The aim of this book is to introduce and study a wide collection of \(\mathbb{Z}^d\)-actions from Ergodic Theory that exhibit many new and interesting phenomena not present for \(\mathbb{Z}\)-actions, and which can nevertheless be studied in a systematic way. These are the \(\mathbb{Z}^d\)- actions by automorphisms \(\alpha\) of a compact abelian group \(X\). Much of the material in the book is motivated by the now famous example of Ledrappier: Consider the shift \(\sigma\) of \(\mathbb{Z}^2\) on the closed shift invariant subgroup \[ X = \Bigl\{ {\mathbf x} = (x_m) \in (\mathbb{Z}_2)^{ \mathbb{Z}^2} : x_{(m_1, m_2)} + x_{(m_1 + 1,m_2)} + x_{(m_1,m_2 + 1)} = 0 \bmod 2 \;\forall (m_1,m_2) \in \mathbb{Z}^2 \Bigr\}, \] of the full (two-dimensional) two shift. \(\sigma\) has zero entropy, is mixing, but not mixing of order 3. However, if the group \(\mathbb{Z}_2\) is replaced by the circle group \(\mathbb{T}\), then the corresponding shift \(\sigma^\mathbb{T}\) turns out to be mixing of all orders. These are examples of actions of a countable group \(\Gamma\) by an automorphism \(\alpha\) of a compact group \(X\). To answer the mixing question, in Chapter VIII it is shown that every mixing \(\mathbb{Z}^d\)- action by automorphisms of a compact connected abelian group \(X\) is mixing of all orders, and that \(\mathbb{Z}^d\)-actiofs by automorphisms of compact, zero-dimensional abelian groups are mixing of all orders if and only if they have completely positive entropy.

Chapter I gives general background material, including the generalizations of Halmos’ results on the ergodic properties of a single automorphism of a compact abelian group, to the nonabelian and multi- dimensional situation. It is shown that an action of a countable group \(\Gamma\) by an automorphism \(\alpha\) of a compact group \(X\) is ergodic if and only if it is topologically transitive. The finiteness conditions: expansiveness and d.c.c. (descending chain condition) are introduced for such actions, and the connection to subshifts of finite type is studied.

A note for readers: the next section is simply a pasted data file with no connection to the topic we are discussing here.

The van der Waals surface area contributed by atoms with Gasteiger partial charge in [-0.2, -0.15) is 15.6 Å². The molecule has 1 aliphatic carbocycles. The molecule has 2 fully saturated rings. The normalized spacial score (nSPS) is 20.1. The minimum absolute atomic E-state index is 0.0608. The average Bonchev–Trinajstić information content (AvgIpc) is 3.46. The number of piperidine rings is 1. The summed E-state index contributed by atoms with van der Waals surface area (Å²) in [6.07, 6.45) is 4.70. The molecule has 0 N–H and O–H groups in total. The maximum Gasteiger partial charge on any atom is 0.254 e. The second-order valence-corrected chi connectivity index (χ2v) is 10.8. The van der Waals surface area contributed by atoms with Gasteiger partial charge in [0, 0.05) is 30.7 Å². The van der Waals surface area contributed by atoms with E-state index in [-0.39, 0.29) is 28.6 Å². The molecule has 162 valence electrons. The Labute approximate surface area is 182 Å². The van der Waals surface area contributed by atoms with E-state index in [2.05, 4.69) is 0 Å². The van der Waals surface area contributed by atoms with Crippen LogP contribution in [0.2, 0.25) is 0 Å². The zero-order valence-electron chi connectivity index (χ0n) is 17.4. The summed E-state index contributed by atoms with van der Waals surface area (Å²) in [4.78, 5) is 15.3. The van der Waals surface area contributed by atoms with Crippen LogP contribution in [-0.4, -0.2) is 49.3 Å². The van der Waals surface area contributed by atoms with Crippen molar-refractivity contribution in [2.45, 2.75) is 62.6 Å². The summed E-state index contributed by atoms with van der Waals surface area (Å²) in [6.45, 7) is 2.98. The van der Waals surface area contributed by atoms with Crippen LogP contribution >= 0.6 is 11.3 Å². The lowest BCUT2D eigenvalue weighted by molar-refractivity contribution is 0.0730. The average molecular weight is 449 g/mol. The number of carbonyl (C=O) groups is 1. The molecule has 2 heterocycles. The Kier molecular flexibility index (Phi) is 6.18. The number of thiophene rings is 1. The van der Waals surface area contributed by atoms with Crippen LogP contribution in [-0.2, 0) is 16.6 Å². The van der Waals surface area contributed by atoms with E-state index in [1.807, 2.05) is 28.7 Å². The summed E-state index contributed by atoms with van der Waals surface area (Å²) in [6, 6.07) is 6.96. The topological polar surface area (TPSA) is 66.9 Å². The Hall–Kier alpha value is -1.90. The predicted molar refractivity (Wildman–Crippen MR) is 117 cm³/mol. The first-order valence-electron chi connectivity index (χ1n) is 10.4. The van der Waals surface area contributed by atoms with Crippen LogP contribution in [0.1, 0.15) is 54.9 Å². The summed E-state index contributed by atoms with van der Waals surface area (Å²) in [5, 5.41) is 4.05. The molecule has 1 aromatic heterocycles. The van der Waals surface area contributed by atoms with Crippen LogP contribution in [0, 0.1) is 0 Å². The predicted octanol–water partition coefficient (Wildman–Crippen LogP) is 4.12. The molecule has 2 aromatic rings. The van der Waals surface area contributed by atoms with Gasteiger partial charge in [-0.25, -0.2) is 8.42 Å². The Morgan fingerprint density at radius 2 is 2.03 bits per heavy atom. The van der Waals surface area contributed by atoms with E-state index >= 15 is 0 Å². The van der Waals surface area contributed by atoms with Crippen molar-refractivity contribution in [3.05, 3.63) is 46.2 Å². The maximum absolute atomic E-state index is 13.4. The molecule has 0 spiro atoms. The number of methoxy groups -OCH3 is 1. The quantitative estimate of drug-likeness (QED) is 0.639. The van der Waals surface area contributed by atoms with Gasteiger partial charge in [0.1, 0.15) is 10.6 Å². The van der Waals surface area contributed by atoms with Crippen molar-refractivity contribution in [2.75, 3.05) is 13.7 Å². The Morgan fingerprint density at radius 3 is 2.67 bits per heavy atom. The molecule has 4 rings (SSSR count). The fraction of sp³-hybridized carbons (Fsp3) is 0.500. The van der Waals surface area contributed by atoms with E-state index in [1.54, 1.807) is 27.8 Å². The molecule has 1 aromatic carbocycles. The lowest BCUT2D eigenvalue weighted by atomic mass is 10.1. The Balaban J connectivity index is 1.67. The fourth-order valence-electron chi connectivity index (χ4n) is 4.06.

Chapter II concentrates on \(\mathbb{Z}^d\)-actions by automorphisms of compact abelian groups and their connections with commutative algebra.

Chapter III reviews the classical theory of automorphisms of compact (nonabelian) groups, and uses entropy to obtain a classification for topological conjugacy of expansive and ergodic automorphisms of compact zero-dimensional groups.

The next chapters deal with the entropy of \(\mathbb{Z}^d\)-actions on compact groups This includes the introduction of the Mahler measure of a Laurent polynomial as a tool for calculating such entropies, a characterization of completely positive entropy, a discussion of measures of maximal entropy, the distribution of periodic points and Bernoullicity, and finally \(\mathbb{Z}^d\)-actions having zero entropy.

The higher order mixing properties of \(\mathbb{Z}^d\)-actions and the results mentioned earlier are given in Chapter VIII. A direct connection between mixing properties and solutions to certain arithmetical equations is given. Finally, Chapter IX is devoted to rigidity properties of zero entropy \(\mathbb{Z}^d\)-actions. The first cohomology of \(\mathbb{Z}^d\)- actions is studied, and striking differences for the cases \(d = 1\) and \(d > 1\) are demonstrated.

The prerequisites for the reading of this book are fairly substantial, and include a knowledge of the character and representation theory of locally compact groups, some commutative algebra and arithmetical algebraic geometry. A good knowledge of ergodic theory and topological dynamics for a single automorphism is really essential in order for the material to be fully meaningful, especially as the technicalities involved in the very general results can be substantial.

This book is a very important addition to the literature, giving the first systematic account of the ergodic theory of algebraic \(\mathbb{Z}^d\)- actions. It will be of immense value to any researchers and graduate students interested in such multi-dimensional actions.

Reviewer: G.R.Goodson (Towson)

### MSC:

28-02 | Research exposition (monographs, survey articles) pertaining to measure and integration |

22-02 | Research exposition (monographs, survey articles) pertaining to topological groups |

28D15 | General groups of measure-preserving transformations |

28D20 | Entropy and other invariants |